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Posted: 8/22/2001 9:34:54 AM EDT
I heard a trivia question last night that I never heard the answer to: In 1933, this became legal by an act of Congress. They said it does not have to do with alcohol or taxation, but it does have to do with money and more specifically, coins. Any ideas?
Link Posted: 8/22/2001 9:37:57 AM EDT
The removal of gold from circulation.
Link Posted: 8/22/2001 9:41:35 AM EDT
Okay, I think I just found the answer, but I won't post it until someone guesses it.
Link Posted: 8/22/2001 9:43:01 AM EDT
not real sure of this but, I'm thinking that that was the year that the pres. & congress stopped the issue of silver certificates by the fed. because they could no longer be covered by the available silver no hand at the time.Also suspect that it maybe the year that the pres. ordered the gov. to collect privatly held gold in any form, be it bars or coins.Someone else have a better answer?
Link Posted: 8/22/2001 9:49:39 AM EDT
The United States Gold Confiscation Executive Order 0f 1933. Under the doctrine of The Emergency War Power Act of 1917 President of the United States Franklin Delano Roosevelt yanked the security of gold from the American people. A state of National Emergency was declared to exist. The following is the Executive Order of 5 April, 1933. From: President of the United States Franklin Delano Roosevelt To: The United States Congress Dated: 5 April, 1933 Presidential Executive Order 6102 Forbidding the Hoarding of Gold Coin, Gold Bullion and Gold Certificates By virtue of the authority vested in me by Section 5(b) of the Act of October 6, 1917, as amended by Section 2 of the Act of March 9, 1933, entitled An Act to provide relief in the existing national emergency in banking, and for other purposes~', in which amendatory Act Congress declared that a serious emergency exists, I, Franklin D. Roosevelt, President of the United States of America, do declare that said national emergency still continues to exist and pursuant to said section to do hereby prohibit the hoarding gold coin, gold bullion, and gold certificates within the continental United States by individuals, partnerships, associations and corporations and hereby prescribe the following regulations for carrying out the purposes of the order: Section 1. For the purpose of this regulation, the term 'hoarding" means the withdrawal and withholding of gold coin, gold bullion, and gold certificates from the recognized and customary channels of trade. The term "person" means any individual, partnership, association or corporation. Section 2. All persons are hereby required to deliver on or before May 1, 1933, to a Federal Reserve bank or a branch or agency thereof or to any member bank of the Federal Reserve System all gold coin, gold bullion, and gold certificates now owned by them or coming into their ownership on or before April 28, 1933, except the following:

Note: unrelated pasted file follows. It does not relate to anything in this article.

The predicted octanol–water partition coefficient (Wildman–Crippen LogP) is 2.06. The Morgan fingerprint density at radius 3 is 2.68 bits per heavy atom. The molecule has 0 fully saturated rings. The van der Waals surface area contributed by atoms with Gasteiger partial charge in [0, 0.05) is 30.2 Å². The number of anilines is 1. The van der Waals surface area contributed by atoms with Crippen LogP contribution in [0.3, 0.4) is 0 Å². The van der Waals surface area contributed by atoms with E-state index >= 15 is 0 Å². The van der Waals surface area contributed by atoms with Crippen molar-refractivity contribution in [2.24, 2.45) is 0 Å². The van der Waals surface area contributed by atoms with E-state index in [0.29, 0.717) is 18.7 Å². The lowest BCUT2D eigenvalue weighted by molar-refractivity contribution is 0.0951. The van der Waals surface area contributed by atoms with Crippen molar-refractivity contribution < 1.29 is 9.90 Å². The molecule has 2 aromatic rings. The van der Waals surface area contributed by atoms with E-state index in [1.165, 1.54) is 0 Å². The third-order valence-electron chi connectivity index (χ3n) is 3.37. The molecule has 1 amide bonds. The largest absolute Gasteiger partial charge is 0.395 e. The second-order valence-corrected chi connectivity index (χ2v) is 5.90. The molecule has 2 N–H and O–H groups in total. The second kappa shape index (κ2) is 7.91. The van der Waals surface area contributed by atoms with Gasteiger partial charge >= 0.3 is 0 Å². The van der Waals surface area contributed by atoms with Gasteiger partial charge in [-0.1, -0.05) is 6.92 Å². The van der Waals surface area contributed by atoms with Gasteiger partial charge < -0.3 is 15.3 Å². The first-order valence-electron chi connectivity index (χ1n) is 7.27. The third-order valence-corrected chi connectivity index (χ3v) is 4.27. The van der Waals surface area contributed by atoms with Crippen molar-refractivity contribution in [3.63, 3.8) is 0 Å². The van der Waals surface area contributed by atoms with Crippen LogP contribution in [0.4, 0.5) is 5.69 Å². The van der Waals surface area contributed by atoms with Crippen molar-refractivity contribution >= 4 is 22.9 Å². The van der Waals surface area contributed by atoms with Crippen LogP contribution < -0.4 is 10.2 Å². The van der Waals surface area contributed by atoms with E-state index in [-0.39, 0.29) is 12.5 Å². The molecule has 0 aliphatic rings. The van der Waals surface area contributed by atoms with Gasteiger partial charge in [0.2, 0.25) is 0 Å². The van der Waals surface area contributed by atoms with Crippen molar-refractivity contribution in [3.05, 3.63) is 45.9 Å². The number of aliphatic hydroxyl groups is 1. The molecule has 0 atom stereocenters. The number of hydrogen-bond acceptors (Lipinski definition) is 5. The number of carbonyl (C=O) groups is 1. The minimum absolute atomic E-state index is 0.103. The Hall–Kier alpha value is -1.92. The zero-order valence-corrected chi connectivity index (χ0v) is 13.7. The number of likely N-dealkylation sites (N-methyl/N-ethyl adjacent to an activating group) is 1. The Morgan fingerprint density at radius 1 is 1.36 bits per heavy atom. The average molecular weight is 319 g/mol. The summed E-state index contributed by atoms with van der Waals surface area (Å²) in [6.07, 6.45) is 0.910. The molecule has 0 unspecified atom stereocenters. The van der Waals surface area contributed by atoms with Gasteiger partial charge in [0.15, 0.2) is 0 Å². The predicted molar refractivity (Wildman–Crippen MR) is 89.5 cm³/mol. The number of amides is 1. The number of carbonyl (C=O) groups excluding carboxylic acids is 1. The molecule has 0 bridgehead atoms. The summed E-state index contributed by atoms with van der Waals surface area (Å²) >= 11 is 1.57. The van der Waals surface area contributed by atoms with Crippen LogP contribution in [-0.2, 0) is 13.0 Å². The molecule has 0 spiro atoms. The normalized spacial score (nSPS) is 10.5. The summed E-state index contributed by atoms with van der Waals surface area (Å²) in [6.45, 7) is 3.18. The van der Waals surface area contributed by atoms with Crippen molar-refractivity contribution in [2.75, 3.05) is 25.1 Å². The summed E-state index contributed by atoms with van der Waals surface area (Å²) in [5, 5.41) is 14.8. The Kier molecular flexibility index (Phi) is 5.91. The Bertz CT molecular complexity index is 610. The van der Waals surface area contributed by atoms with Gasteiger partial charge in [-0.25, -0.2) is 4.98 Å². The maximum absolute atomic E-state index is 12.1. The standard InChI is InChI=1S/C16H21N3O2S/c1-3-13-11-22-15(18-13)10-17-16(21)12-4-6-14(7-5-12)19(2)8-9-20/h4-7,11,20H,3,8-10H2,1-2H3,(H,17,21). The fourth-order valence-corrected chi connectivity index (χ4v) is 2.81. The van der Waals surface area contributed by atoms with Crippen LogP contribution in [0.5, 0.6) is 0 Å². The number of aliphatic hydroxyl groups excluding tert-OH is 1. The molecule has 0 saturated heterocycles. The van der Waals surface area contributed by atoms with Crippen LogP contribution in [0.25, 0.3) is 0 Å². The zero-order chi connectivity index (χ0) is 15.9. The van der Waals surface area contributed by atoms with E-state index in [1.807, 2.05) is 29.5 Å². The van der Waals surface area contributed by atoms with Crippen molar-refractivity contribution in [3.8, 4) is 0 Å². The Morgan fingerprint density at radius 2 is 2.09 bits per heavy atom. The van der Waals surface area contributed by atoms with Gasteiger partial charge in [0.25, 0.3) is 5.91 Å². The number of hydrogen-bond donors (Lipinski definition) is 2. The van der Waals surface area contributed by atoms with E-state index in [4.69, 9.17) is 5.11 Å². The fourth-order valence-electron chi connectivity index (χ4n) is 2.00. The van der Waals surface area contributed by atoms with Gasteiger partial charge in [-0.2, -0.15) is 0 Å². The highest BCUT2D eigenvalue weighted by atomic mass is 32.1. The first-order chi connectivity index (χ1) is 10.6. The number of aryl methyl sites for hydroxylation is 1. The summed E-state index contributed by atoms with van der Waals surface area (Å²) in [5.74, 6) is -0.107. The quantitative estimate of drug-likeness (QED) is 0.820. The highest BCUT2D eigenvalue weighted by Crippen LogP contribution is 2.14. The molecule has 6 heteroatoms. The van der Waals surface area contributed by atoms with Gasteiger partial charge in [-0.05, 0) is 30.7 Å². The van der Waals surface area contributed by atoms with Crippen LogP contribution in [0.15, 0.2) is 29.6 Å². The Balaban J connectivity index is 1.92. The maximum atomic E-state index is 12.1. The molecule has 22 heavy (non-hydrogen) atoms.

Link Posted: 8/22/2001 9:49:56 AM EDT
I think it is the change from the dollar being valued as a silver standard to a labor standard.
Link Posted: 8/22/2001 9:50:57 AM EDT